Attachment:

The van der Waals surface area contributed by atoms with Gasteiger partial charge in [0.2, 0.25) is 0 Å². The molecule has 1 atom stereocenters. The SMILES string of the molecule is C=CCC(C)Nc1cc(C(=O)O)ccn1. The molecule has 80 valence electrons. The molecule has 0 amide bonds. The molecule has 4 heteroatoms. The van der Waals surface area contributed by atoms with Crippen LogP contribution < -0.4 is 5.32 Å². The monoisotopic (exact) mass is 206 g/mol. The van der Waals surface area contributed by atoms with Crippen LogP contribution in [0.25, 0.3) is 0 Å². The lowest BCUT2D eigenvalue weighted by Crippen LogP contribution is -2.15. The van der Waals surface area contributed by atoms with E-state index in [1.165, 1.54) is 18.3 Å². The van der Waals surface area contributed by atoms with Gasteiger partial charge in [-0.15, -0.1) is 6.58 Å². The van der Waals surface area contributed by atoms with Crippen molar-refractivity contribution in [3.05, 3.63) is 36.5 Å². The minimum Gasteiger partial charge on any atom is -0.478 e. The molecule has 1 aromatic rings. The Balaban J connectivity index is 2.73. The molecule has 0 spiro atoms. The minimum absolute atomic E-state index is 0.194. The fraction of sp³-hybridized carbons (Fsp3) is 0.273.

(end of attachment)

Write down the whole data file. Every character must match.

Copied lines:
The van der Waals surface area contributed by atoms with Gasteiger partial charge in [0.2, 0.25) is 0 Å². The molecule has 1 atom stereocenters. The SMILES string of the molecule is C=CCC(C)Nc1cc(C(=O)O)ccn1. The molecule has 80 valence electrons. The molecule has 0 amide bonds. The molecule has 4 heteroatoms. The van der Waals surface area contributed by atoms with Crippen LogP contribution < -0.4 is 5.32 Å². The monoisotopic (exact) mass is 206 g/mol. The van der Waals surface area contributed by atoms with Crippen LogP contribution in [0.25, 0.3) is 0 Å². The lowest BCUT2D eigenvalue weighted by Crippen LogP contribution is -2.15. The van der Waals surface area contributed by atoms with E-state index in [1.165, 1.54) is 18.3 Å². The van der Waals surface area contributed by atoms with Gasteiger partial charge in [-0.15, -0.1) is 6.58 Å². The van der Waals surface area contributed by atoms with Crippen molar-refractivity contribution in [3.05, 3.63) is 36.5 Å². The minimum Gasteiger partial charge on any atom is -0.478 e. The molecule has 1 aromatic rings. The Balaban J connectivity index is 2.73. The molecule has 0 spiro atoms. The minimum absolute atomic E-state index is 0.194. The fraction of sp³-hybridized carbons (Fsp3) is 0.273.